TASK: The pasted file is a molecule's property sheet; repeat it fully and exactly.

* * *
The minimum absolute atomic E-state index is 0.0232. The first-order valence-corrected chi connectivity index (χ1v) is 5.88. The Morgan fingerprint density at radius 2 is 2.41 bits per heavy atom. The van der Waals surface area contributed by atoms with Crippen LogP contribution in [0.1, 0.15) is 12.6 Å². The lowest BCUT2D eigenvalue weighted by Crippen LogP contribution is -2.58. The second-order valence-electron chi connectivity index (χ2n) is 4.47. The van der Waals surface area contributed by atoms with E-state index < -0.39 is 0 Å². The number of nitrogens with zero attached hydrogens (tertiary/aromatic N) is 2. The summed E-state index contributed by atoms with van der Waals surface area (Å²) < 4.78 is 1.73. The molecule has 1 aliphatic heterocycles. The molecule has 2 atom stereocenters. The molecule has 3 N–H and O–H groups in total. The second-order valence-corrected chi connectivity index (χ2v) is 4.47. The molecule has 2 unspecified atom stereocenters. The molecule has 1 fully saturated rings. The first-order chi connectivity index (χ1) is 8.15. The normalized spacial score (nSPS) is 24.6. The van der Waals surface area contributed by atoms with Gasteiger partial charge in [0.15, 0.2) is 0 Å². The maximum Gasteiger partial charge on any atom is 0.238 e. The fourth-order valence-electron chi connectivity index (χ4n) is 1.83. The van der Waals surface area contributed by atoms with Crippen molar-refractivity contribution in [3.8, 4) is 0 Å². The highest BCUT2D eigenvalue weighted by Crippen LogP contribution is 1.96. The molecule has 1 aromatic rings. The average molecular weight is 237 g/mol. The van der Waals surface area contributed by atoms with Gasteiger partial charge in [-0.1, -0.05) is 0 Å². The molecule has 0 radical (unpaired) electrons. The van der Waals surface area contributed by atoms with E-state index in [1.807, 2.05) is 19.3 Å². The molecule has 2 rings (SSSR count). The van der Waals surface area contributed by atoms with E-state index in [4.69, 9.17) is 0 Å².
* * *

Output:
The minimum absolute atomic E-state index is 0.0232. The first-order valence-corrected chi connectivity index (χ1v) is 5.88. The Morgan fingerprint density at radius 2 is 2.41 bits per heavy atom. The van der Waals surface area contributed by atoms with Crippen LogP contribution in [0.1, 0.15) is 12.6 Å². The lowest BCUT2D eigenvalue weighted by Crippen LogP contribution is -2.58. The second-order valence-electron chi connectivity index (χ2n) is 4.47. The van der Waals surface area contributed by atoms with E-state index < -0.39 is 0 Å². The number of nitrogens with zero attached hydrogens (tertiary/aromatic N) is 2. The summed E-state index contributed by atoms with van der Waals surface area (Å²) < 4.78 is 1.73. The molecule has 1 aliphatic heterocycles. The molecule has 2 atom stereocenters. The molecule has 3 N–H and O–H groups in total. The second-order valence-corrected chi connectivity index (χ2v) is 4.47. The molecule has 2 unspecified atom stereocenters. The molecule has 1 fully saturated rings. The first-order chi connectivity index (χ1) is 8.15. The normalized spacial score (nSPS) is 24.6. The van der Waals surface area contributed by atoms with Gasteiger partial charge in [0.15, 0.2) is 0 Å². The maximum Gasteiger partial charge on any atom is 0.238 e. The fourth-order valence-electron chi connectivity index (χ4n) is 1.83. The van der Waals surface area contributed by atoms with Crippen molar-refractivity contribution in [3.8, 4) is 0 Å². The highest BCUT2D eigenvalue weighted by Crippen LogP contribution is 1.96. The molecule has 1 aromatic rings. The average molecular weight is 237 g/mol. The van der Waals surface area contributed by atoms with Gasteiger partial charge in [-0.1, -0.05) is 0 Å². The molecule has 0 radical (unpaired) electrons. The van der Waals surface area contributed by atoms with E-state index in [1.807, 2.05) is 19.3 Å². The molecule has 2 rings (SSSR count). The van der Waals surface area contributed by atoms with E-state index in [4.69, 9.17) is 0 Å².